The survey was conducted by Indore-based Mahatma Gandhi Memorial Medical College (MGMMC) on 150 youths aged between 18 and 25 years. The study concluded that those, who loved using Short Message Service (SMS) frequently, developed uneasiness, anger and sleeplessness.
"The youths in the habit of texting SMS, were falling prey to depression and fear," Dr Sanjay Dixit, Head of the Department at the MGMMG Community Medicine, said.
"Nearly 47 per cent females and 39 per cent males accepted that their text messaging habit hit their daily routine in some way. Around 60 per cent youths feel that the habit was even affecting their studies," he said adding that 40 per cent females and 45 per cent males admitted that they did not enjoy sound sleep.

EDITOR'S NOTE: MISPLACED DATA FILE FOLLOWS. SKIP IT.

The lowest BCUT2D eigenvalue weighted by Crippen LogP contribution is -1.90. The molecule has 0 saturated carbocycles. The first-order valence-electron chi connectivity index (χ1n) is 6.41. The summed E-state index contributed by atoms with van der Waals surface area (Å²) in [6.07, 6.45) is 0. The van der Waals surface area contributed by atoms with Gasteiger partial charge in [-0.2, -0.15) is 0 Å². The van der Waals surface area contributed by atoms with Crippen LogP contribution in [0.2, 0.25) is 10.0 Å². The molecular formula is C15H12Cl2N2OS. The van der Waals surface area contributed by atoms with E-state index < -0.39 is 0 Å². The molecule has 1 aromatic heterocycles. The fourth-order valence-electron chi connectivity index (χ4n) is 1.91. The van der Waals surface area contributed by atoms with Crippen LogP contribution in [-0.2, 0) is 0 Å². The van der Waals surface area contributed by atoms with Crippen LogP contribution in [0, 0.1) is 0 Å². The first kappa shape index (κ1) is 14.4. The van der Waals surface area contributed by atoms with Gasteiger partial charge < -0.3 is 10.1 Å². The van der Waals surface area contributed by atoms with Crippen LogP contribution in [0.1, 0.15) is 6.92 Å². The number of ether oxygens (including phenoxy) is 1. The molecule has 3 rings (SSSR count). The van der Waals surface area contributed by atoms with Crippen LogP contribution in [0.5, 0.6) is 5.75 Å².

"If there is no reply to the SMS, 55 per cent youths get upset, while 32 per cent feel dejected, presuming that no one wanted to be in their contact. Around 93 per cent turn anxious after they don't get a reply to their SMS for a long time," the study says.
It further notes that nearly 41 per cent keep checking their mobile phone hand sets for reply after texting their SMS and this anxiousness is called ''Textaphrenia''.
The survey noted that out of the 150 surveyed youths, 129 had bought different plans to lower the tariff charges of text messaging.